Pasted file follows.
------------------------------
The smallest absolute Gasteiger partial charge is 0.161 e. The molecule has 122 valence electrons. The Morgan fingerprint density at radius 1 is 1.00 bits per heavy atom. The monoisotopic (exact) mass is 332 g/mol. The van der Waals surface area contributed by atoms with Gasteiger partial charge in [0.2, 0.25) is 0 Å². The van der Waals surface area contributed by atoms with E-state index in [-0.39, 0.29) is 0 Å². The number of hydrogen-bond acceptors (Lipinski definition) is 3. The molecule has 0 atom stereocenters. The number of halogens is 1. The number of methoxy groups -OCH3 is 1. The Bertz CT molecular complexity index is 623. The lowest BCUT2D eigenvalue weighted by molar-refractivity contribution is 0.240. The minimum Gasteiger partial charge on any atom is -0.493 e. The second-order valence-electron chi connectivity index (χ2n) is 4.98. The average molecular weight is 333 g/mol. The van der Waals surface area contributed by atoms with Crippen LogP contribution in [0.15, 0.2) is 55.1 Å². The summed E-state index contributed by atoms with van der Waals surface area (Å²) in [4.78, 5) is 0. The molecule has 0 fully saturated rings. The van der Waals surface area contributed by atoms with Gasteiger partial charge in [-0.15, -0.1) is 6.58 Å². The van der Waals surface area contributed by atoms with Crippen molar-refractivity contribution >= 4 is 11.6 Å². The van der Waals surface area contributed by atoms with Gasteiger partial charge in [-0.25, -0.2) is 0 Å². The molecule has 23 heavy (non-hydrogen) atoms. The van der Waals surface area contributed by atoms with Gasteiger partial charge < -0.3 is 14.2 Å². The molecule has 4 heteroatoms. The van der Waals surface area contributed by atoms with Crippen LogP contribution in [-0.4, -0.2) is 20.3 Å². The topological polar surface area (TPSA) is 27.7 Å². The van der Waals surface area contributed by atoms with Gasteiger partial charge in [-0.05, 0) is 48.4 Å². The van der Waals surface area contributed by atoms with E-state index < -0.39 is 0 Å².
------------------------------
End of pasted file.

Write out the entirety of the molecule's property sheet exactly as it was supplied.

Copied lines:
The smallest absolute Gasteiger partial charge is 0.161 e. The molecule has 122 valence electrons. The Morgan fingerprint density at radius 1 is 1.00 bits per heavy atom. The monoisotopic (exact) mass is 332 g/mol. The van der Waals surface area contributed by atoms with Gasteiger partial charge in [0.2, 0.25) is 0 Å². The van der Waals surface area contributed by atoms with E-state index in [-0.39, 0.29) is 0 Å². The number of hydrogen-bond acceptors (Lipinski definition) is 3. The molecule has 0 atom stereocenters. The number of halogens is 1. The number of methoxy groups -OCH3 is 1. The Bertz CT molecular complexity index is 623. The lowest BCUT2D eigenvalue weighted by molar-refractivity contribution is 0.240. The minimum Gasteiger partial charge on any atom is -0.493 e. The second-order valence-electron chi connectivity index (χ2n) is 4.98. The average molecular weight is 333 g/mol. The van der Waals surface area contributed by atoms with Crippen LogP contribution in [0.15, 0.2) is 55.1 Å². The summed E-state index contributed by atoms with van der Waals surface area (Å²) in [4.78, 5) is 0. The molecule has 0 fully saturated rings. The van der Waals surface area contributed by atoms with Gasteiger partial charge in [-0.15, -0.1) is 6.58 Å². The van der Waals surface area contributed by atoms with Crippen molar-refractivity contribution >= 4 is 11.6 Å². The van der Waals surface area contributed by atoms with Gasteiger partial charge in [-0.25, -0.2) is 0 Å². The molecule has 23 heavy (non-hydrogen) atoms. The van der Waals surface area contributed by atoms with Gasteiger partial charge < -0.3 is 14.2 Å². The molecule has 4 heteroatoms. The van der Waals surface area contributed by atoms with Crippen LogP contribution in [-0.4, -0.2) is 20.3 Å². The topological polar surface area (TPSA) is 27.7 Å². The van der Waals surface area contributed by atoms with Gasteiger partial charge in [-0.05, 0) is 48.4 Å². The van der Waals surface area contributed by atoms with E-state index < -0.39 is 0 Å².